Monday, July 13, 2020

In Defense of Jefferson...

In Hamilton, Jefferson is one of the antagonists. He's chillin' like a villain. I mean, he's a totally bad dude and he is sooo annoying! (Cool hair and jacket, though!) In fact, in the musical, Jefferson is probably the only character who has a bigger rivalry with Hamilton than Aaron Burr. (For a defense on Burr, see here.) But was Jefferson really such a bad guy? Well, yeah, he was. The dude owned more slaves than any other president. He has been called the "Monster of Monticello". And even Lincoln -- Lincoln, for goodness sake! -- even Abraham Lincoln said he "hated Thomas Jefferson". I mean, if that's not a knock to your ego, I don't know what is.

But let's examine the character of Jefferson for a minute. Was he really as bad as Lin-Manuel Miranda makes him out to be? Let's look at the two cabinet battles, so expertly crafted by Lin-Manuel Miranda.

In the first cabinet battle, Jefferson criticizes Hamilton for wanting to build a strong federal government and have richer states relieve the indebted states of their financial owings. So in Jefferson's mind, he wants each state to pay for their own debts. The country was young and just getting started. If I was young and was doing well financially because I worked hard and got a good job, I would be pretty miffed if I was told I had to give a big portion of my hard-earned money so I could help out my lazy, good-for-nothing neighbor who just couldn't hold a job. Sure, that's a simplistic way of looking at the issue, but that's what it boils down to. Jefferson didn't want southern states to pay for the north's debts. Hamilton makes some great points about slavery and Jefferson's absence during the revolution (and he does a pretty mean impression of Jefferson's silly dancing), but in the end, Jefferson's plan was favored and for good reason. Hamilton had trouble getting his plan approved because it just wasn't well crafted for the situation the country was in at the time. In the show, the only reason Hamilton's financial plan was approved was because Madison and Jefferson wanted to "work a little closer to home".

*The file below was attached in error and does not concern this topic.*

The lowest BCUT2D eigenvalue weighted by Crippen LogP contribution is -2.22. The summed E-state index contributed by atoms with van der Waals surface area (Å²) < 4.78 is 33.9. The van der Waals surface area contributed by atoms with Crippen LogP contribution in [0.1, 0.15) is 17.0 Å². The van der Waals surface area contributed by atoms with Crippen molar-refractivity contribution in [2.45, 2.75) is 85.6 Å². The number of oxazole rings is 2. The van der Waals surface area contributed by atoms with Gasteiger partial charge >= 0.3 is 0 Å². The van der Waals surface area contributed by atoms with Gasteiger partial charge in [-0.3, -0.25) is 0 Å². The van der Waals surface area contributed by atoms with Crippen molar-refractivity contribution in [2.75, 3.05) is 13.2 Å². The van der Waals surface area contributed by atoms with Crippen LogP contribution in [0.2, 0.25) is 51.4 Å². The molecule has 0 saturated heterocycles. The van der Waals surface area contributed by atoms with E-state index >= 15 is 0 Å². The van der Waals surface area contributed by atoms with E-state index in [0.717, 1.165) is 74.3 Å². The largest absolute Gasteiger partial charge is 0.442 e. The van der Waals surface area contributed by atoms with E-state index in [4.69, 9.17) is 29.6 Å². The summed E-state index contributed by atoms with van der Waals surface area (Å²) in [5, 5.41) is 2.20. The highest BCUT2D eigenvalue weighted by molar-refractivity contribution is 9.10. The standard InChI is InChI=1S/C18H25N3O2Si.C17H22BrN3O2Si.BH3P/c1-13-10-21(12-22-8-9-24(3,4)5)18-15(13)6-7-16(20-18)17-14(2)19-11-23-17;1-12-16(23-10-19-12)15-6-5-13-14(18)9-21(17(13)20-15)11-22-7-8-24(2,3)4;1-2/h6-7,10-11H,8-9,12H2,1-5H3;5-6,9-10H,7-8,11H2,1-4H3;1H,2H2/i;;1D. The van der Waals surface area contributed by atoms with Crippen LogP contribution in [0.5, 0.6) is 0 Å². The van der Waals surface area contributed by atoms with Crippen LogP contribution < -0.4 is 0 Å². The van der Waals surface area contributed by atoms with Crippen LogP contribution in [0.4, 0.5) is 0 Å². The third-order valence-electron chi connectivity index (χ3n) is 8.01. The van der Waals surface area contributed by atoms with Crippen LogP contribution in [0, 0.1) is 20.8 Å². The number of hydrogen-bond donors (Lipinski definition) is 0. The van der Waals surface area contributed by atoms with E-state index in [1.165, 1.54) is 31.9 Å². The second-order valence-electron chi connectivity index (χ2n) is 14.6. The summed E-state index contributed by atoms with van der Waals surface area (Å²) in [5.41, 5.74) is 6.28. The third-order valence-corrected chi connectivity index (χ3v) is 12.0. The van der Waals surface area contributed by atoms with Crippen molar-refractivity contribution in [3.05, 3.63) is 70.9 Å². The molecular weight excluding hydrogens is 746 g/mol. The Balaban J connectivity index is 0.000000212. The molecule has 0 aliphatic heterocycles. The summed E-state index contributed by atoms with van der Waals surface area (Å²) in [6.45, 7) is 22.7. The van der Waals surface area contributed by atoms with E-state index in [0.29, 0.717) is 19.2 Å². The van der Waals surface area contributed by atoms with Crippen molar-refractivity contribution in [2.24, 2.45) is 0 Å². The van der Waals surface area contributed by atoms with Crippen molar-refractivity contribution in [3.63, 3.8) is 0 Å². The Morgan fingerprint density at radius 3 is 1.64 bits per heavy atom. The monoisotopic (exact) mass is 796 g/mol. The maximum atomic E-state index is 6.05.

In the second cabinet battle, Jefferson wants to aid France during the French Revolution. Giving aid to a country fighting for independence, and repaying the favors they gifted America previously? These are not the actions of a villain! Jefferson (the character) really is an idealist who just wanted to help out a country in need. Hamilton just makes a show of pretending to be a decapitated monarch. (It makes for a hysterical line, though!) And for a guy who fought to have all the states rally together to help each other financially, it's interesting that he didn't want to rally his own country to help another country in need. And Jefferson makes a really good point: Hamilton really didn't have much power without Washington on his side.

The other big "villainous" thing Jefferson does is expose Hamilton's perceived embezzlement, which in turn exposes Hamilton's scandalous affair with Maria Reynolds. Umm, if I suspected that a coworker was embezzling funds, I would also "follow the money and see where it leads". And to his credit, Jefferson isn't the one who exposed Hamilton's affair. Hamilton did that himself. Jefferson wasn't the villain. He was just a guy who was following his convictions. As Hamilton himself said, "Jefferson has beliefs," which is probably why they fought on like seventy-five different fronts.

I have to say, I'm lukewarm about Thomas Jefferson, the real man. Sure, he wrote some pretty inspiring words (influenced by Thomas Paine, of course), but he also did some pretty despicable things, including having his own affair with a slave. (Talk about scandalous!) But in the musical Hamilton, Jefferson is portrayed as the bad guy, but he's not really. He's just fighting for his own beliefs, and he's going about it in politically appropriate ways.

I mean, if you want to know who the real villain is, it's King George. That bloke spits, he has to be evil! Bring a poncho if you sit in the splash zone.

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